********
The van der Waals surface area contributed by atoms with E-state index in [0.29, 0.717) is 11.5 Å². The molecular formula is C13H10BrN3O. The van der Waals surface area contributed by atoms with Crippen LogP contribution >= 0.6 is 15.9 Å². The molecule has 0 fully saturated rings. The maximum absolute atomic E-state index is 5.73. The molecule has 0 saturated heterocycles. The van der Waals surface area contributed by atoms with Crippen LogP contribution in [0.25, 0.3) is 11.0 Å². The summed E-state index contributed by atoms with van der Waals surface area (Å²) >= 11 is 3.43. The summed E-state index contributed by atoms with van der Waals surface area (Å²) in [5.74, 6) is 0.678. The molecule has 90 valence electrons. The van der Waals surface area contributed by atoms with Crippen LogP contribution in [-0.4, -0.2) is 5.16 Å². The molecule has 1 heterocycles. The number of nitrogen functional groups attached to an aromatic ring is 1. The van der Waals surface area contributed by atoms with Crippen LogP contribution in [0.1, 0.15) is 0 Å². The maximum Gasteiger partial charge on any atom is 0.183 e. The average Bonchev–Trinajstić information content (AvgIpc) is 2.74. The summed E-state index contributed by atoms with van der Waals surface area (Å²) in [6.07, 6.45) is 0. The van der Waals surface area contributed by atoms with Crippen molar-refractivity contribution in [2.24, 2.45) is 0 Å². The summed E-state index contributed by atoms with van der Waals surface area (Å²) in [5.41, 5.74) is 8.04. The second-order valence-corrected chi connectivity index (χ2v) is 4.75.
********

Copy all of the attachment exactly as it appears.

The van der Waals surface area contributed by atoms with E-state index in [0.29, 0.717) is 11.5 Å². The molecular formula is C13H10BrN3O. The van der Waals surface area contributed by atoms with Crippen LogP contribution >= 0.6 is 15.9 Å². The molecule has 0 fully saturated rings. The maximum absolute atomic E-state index is 5.73. The molecule has 0 saturated heterocycles. The van der Waals surface area contributed by atoms with Crippen LogP contribution in [0.25, 0.3) is 11.0 Å². The summed E-state index contributed by atoms with van der Waals surface area (Å²) >= 11 is 3.43. The summed E-state index contributed by atoms with van der Waals surface area (Å²) in [5.74, 6) is 0.678. The molecule has 90 valence electrons. The van der Waals surface area contributed by atoms with Crippen LogP contribution in [-0.4, -0.2) is 5.16 Å². The molecule has 1 heterocycles. The number of nitrogen functional groups attached to an aromatic ring is 1. The van der Waals surface area contributed by atoms with Crippen LogP contribution in [0.1, 0.15) is 0 Å². The maximum Gasteiger partial charge on any atom is 0.183 e. The average Bonchev–Trinajstić information content (AvgIpc) is 2.74. The summed E-state index contributed by atoms with van der Waals surface area (Å²) in [6.07, 6.45) is 0. The van der Waals surface area contributed by atoms with Crippen molar-refractivity contribution in [2.24, 2.45) is 0 Å². The summed E-state index contributed by atoms with van der Waals surface area (Å²) in [5.41, 5.74) is 8.04. The second-order valence-corrected chi connectivity index (χ2v) is 4.75.